Saturday, October 20, 2007

Smoked. Stacked.

Towering bricks
London, ON, October 2007

[Click to embiggen]

Hospitals are fascinating places, jumbles of buildings that have been haphazardly built and connected over the years as community needs have evolved. These looming structures seem to tell the story of the city's growth, much like the rings of a tree speak of its life.

At a forgotten edge of the south campus of the London Health Science Centre sits a row of forgettable old brick buildings. Abandoned equipment sits outside dusty windows that never seem to have real people on the other side. The insides are dark, industrial, and probably haven't changed since long before I was born.

Towering over the landscape of cracked pavement and scrubby grass is a smokestack whose brickwork betrays its age. As I stand in its shadow on this cold and windy day, I hope the missing chunks of masonry aren't indicative of a weak structure.

I come to this campus every week to donate blood. We've also been bringing our son to this hospital for his regular ortho appointments and cast replacements. The irony of growth, life and renewal isn't lost on me as I stand among structures whose life seems to have vanished decades ago.

I think I need to spend more time walking around the grounds.

Your turn: The things this structure has seen. Please discuss.


Susan Helene Gottfried said...

Morning, darling!

That picture reminds me of the old smokestacks from the famed Pittsburgh steel mills. Most of them are gone now; I'm not sure we should mourn the loss of the pollution, at least.

Some stacks remain, as a testament to the mills. Those are cool.

I still don't miss the pollution. And I wasn't even alive for the worst of it!

Shephard said...

I had to zoom in on this one. The pattern is fascinating. IO love it. You always have such a great eye for texture!

As tall as it is... I doubt it has missed much.

Michele says hello!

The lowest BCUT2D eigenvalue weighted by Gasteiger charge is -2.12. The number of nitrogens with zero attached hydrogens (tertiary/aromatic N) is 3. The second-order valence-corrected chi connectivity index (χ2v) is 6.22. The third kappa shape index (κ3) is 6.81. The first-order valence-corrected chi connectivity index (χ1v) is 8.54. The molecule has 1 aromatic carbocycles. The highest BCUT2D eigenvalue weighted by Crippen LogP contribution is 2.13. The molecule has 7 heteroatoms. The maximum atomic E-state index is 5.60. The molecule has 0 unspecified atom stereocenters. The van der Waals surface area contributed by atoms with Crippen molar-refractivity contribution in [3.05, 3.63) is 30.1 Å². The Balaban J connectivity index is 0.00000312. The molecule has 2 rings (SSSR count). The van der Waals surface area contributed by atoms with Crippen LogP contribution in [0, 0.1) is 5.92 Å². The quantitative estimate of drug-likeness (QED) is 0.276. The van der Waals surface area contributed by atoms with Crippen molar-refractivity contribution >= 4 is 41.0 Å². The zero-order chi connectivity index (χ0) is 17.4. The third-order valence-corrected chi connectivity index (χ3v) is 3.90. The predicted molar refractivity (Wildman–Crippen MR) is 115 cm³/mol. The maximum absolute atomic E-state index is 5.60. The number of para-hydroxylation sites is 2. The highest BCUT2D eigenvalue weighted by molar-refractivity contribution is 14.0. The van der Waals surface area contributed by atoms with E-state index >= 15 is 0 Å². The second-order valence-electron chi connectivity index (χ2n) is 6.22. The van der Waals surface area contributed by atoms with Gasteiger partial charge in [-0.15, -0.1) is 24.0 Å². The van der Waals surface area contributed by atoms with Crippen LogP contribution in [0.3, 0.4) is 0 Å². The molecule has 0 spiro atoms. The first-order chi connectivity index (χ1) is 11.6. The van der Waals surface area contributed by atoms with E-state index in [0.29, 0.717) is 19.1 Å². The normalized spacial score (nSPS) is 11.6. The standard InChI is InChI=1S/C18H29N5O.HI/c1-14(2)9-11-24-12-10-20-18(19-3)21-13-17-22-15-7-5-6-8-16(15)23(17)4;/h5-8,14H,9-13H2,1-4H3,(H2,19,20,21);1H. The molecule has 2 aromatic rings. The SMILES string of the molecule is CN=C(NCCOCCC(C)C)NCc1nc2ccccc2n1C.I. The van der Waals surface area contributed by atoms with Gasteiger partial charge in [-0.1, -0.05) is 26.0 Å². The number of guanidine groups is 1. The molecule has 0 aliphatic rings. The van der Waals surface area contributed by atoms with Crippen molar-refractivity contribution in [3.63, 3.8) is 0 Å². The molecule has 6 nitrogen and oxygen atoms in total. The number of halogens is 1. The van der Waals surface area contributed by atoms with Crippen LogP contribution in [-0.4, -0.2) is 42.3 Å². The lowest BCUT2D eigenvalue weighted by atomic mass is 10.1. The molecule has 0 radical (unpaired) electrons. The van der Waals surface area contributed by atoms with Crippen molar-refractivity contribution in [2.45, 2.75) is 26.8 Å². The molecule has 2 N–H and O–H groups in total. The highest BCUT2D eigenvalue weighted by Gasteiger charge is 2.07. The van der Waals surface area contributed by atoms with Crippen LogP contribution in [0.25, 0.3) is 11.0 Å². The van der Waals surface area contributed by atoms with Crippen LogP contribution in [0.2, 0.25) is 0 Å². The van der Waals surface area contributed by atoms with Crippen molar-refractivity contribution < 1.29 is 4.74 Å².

Smiler said...

Hey Carmi! Thanks for you latest visit. I replied to your comment on my blog. But more importantly, did you see I tagged you for a meme yesterday?

Karen said...

OK, wait. You donate blood EVERY week? I thought you were only supposed to do that once a month. My, you must have a lot of blood, Carmi. I'm impressed.

I have no comments on the smokestacks, except that you always capture things poetically through your camera lense.

Michele sent me today, Carmi. Enjoy your day. I must go and walk the dog and enjoy our gorgeous weather!

Carmi said...

Donations of blood plasma (plasmapheresis) have a deferral period of 6 days, up to a maximum of 26 donations within a 6-month period. unlike whole blood, which has a 56-day deferral period, plasma donors get back all of their red blood cells when they donate, so they can come back within a week. Most regular donors schedule the same time every week, and build it into their routine.

Platelet donors have a 14-day deferral period.

November Rain said...

michelle sent me and I must say wow
this is something to stop and think about

the growth of a city
these looming structures seem to tell the story of the city's growth, much like the rings of a tree speak of its life.

this time it was you who painted imagery with words which was as wonderful as the pictures you always share

OldOldLady Of The Hills said...

What you say about the Symbolizm of Hospitals is so true. You could have been writing about any Hospital right here in Los Angeles--County General, (Now USC County Hospital) Or Cedars-Sanai...because these places absolutely reflect the growth of the city....To be honest Carmi, I never thought of it this way but it is so right on the money! I guess if you want to see how a city has grown over the years, just look at ALL the buildings that have been added on in often a haphazard manner...These places are now like little cities in themselves, in a way, aren't they?

Anonymous said...

Oh now see I would be just ambitious enough to see if I could go inside those buildings. I always have to know what's in an old building. I love them. Wonderful post.

vicki said...

This post put me in mind of the similar smokestack on a building at the zoo where I work. And then I thought about all the wonderful old buildings there- several on the historic register- that have been home to countless animals. Over time they've been transitioned to spacious, comfortable and more natural settings for the endangered species we are working to preserve. A far cry from the early days of these same buildings.

texasblu said...

Hi Carmi, Michele sent me. :)

I often think like this too. I just went to a museum and my thoughts were, "what stories these things could tell..."

Cool thoughts my friend! :)